After Creed II played as a riff on Rocky IV by utilizing the son of Ivan Drago (Florian Munteanu’s Viktor Drago actually returns here in a fitting way), there could have been some worry that Creed III would go down that well one time too many. However, given how great Creed II turned out to be, there should have been little doubt. Rocky III and V are mined for ideas a bit with Creed III, but what allows this film to outdo both is the way it makes Dame into a real character. Majors’ work as an actor is a massive part of that, but there’s a more layered approach to what he and Jordan’s characters share that allows this antagonist to outshine the minimal work done to truly define Clubber Lang or Tommy “The Machine” Gunn.
A lot of this comes down to the way Jordan shares the spotlight. While this is very much a Creed movie, even without Rocky, the series has done a fine job opening up this world enough for the various characters to earn their moments. Having the rest of the Creed family, Wood Harris’ “Little Duke” Evers, or even the other boxers’ presence means these characters all exist in a grounded reality. As a result, Creed functions as a human with ways to grow and a system around him rather than a superhero with no shades of grey. The same can be said for Dame, who doesn’t need to twirl his mustache while going after what Creed has.
With that being said, in a world where superhero movies dominate the cinemas, the fights presented in this film are as stunning as ever, and always emotionally compelling. The way this film is able to call back to previous entries in ways that make narrative sense, as well as thematic sense, is a fun way to continue feeling invested in all that’s going on. With that in mind, being the latest in a long-running series, one would hope there are a few new tricks to deploy to mix it up in the ring.
Fortunately, Jordan and cinematographer Kramer Morgenthau found some exciting ways to change things up in their presentation (and I’m not just talking about the stunning use of IMAX cameras, a first for a sports film). The intensity is on display, along with some abstract ways of communicating the characters’ mental state with the assistance of visual effects is an innovative effort. It doesn’t undercut the physical shape these men are in, either, as we still see powerful athletes jab and pound into each other. Creed III‘s bouts may not be as epic as some of the best sequences in previous Rocky or Creed films, but they are very well done (and if you didn’t know Jordan was an anime fan before, well, the fights here will undoubtedly bring that realization forward when seeing these figures yell at each other and launch what feel like super punches).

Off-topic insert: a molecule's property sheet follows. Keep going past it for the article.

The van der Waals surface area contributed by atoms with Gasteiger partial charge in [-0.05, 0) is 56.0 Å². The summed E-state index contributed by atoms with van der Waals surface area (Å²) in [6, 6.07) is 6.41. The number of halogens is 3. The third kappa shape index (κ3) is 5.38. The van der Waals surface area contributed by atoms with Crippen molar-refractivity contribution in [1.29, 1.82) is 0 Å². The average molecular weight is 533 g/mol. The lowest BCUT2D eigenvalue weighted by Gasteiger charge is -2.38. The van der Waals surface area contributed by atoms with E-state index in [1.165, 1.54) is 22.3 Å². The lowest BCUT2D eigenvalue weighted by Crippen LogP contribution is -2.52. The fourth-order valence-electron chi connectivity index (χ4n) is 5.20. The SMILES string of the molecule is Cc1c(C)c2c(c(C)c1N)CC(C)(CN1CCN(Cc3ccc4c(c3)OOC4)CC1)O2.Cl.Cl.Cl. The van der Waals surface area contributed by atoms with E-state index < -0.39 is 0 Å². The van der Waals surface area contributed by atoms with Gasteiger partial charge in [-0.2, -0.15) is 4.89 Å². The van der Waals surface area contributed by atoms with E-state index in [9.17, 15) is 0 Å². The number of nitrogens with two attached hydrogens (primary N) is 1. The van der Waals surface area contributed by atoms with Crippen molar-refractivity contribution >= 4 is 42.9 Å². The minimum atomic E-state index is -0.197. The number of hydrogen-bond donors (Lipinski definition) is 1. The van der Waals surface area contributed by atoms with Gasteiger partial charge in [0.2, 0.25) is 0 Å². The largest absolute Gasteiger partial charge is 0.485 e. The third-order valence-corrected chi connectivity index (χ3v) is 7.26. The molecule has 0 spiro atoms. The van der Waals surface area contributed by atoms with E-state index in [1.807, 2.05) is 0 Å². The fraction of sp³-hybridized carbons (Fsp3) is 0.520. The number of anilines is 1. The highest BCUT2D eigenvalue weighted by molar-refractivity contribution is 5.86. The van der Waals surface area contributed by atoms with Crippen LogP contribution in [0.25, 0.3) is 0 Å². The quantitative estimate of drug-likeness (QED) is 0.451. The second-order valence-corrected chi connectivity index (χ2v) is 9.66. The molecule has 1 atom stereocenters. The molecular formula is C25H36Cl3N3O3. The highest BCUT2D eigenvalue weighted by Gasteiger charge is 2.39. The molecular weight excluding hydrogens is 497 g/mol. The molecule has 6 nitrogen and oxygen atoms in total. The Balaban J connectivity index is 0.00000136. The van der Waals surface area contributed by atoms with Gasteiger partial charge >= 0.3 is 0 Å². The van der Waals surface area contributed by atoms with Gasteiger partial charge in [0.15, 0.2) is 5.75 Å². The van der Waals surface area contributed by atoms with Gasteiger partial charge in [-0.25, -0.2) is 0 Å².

It’s great to observe how remarkably consistent this franchise has been. These Creed films, in particular, have really delivered on what could have merely been a desperate attempt to keep the Rocky series going. The level of respect remains very apparent, and Jordan is clearly eager to continue delivering on the iconography that began with the “Italian Stallion,” only to carry on effectively with “Hollywood Donnie.” With Creed III, I appreciated the work done to make an unexplored area of Adonis’ past play so well for a fleshed-out story. Having Majors providing more excellent work only helps matters. Wherever things go from here for Creed, I’m just happy to know this series has no room for bums, just champions.